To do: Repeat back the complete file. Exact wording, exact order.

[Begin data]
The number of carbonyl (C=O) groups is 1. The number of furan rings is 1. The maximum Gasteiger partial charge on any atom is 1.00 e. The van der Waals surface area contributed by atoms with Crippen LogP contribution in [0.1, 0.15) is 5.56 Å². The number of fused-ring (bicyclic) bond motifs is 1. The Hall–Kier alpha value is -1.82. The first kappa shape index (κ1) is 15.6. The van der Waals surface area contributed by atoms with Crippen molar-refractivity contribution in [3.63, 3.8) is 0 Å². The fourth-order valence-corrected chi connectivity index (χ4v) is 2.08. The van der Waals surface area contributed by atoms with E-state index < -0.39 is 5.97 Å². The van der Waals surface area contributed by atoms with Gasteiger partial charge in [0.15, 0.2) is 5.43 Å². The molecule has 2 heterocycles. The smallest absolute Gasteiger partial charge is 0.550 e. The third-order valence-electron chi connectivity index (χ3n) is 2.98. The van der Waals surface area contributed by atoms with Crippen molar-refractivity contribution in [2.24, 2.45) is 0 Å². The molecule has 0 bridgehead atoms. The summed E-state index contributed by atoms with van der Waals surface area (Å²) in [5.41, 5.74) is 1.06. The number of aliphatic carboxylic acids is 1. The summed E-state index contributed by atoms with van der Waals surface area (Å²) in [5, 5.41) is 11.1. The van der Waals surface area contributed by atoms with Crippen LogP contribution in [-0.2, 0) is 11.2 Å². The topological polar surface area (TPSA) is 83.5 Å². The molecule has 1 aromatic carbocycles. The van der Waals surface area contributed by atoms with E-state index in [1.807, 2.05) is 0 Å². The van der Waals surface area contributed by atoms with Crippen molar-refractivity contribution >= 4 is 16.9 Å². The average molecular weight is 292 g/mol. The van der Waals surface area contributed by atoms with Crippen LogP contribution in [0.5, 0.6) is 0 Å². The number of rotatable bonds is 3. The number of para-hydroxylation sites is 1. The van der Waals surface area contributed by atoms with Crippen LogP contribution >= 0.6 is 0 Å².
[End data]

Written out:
The number of carbonyl (C=O) groups is 1. The number of furan rings is 1. The maximum Gasteiger partial charge on any atom is 1.00 e. The van der Waals surface area contributed by atoms with Crippen LogP contribution in [0.1, 0.15) is 5.56 Å². The number of fused-ring (bicyclic) bond motifs is 1. The Hall–Kier alpha value is -1.82. The first kappa shape index (κ1) is 15.6. The van der Waals surface area contributed by atoms with Crippen molar-refractivity contribution in [3.63, 3.8) is 0 Å². The fourth-order valence-corrected chi connectivity index (χ4v) is 2.08. The van der Waals surface area contributed by atoms with E-state index < -0.39 is 5.97 Å². The van der Waals surface area contributed by atoms with Gasteiger partial charge in [0.15, 0.2) is 5.43 Å². The molecule has 2 heterocycles. The smallest absolute Gasteiger partial charge is 0.550 e. The third-order valence-electron chi connectivity index (χ3n) is 2.98. The van der Waals surface area contributed by atoms with Crippen molar-refractivity contribution in [2.24, 2.45) is 0 Å². The molecule has 0 bridgehead atoms. The summed E-state index contributed by atoms with van der Waals surface area (Å²) in [5.41, 5.74) is 1.06. The number of aliphatic carboxylic acids is 1. The summed E-state index contributed by atoms with van der Waals surface area (Å²) in [5, 5.41) is 11.1. The van der Waals surface area contributed by atoms with Crippen LogP contribution in [-0.2, 0) is 11.2 Å². The topological polar surface area (TPSA) is 83.5 Å². The molecule has 1 aromatic carbocycles. The van der Waals surface area contributed by atoms with E-state index in [1.807, 2.05) is 0 Å². The van der Waals surface area contributed by atoms with Crippen molar-refractivity contribution >= 4 is 16.9 Å². The average molecular weight is 292 g/mol. The van der Waals surface area contributed by atoms with Crippen LogP contribution in [0.5, 0.6) is 0 Å². The number of rotatable bonds is 3. The number of para-hydroxylation sites is 1. The van der Waals surface area contributed by atoms with Crippen LogP contribution >= 0.6 is 0 Å².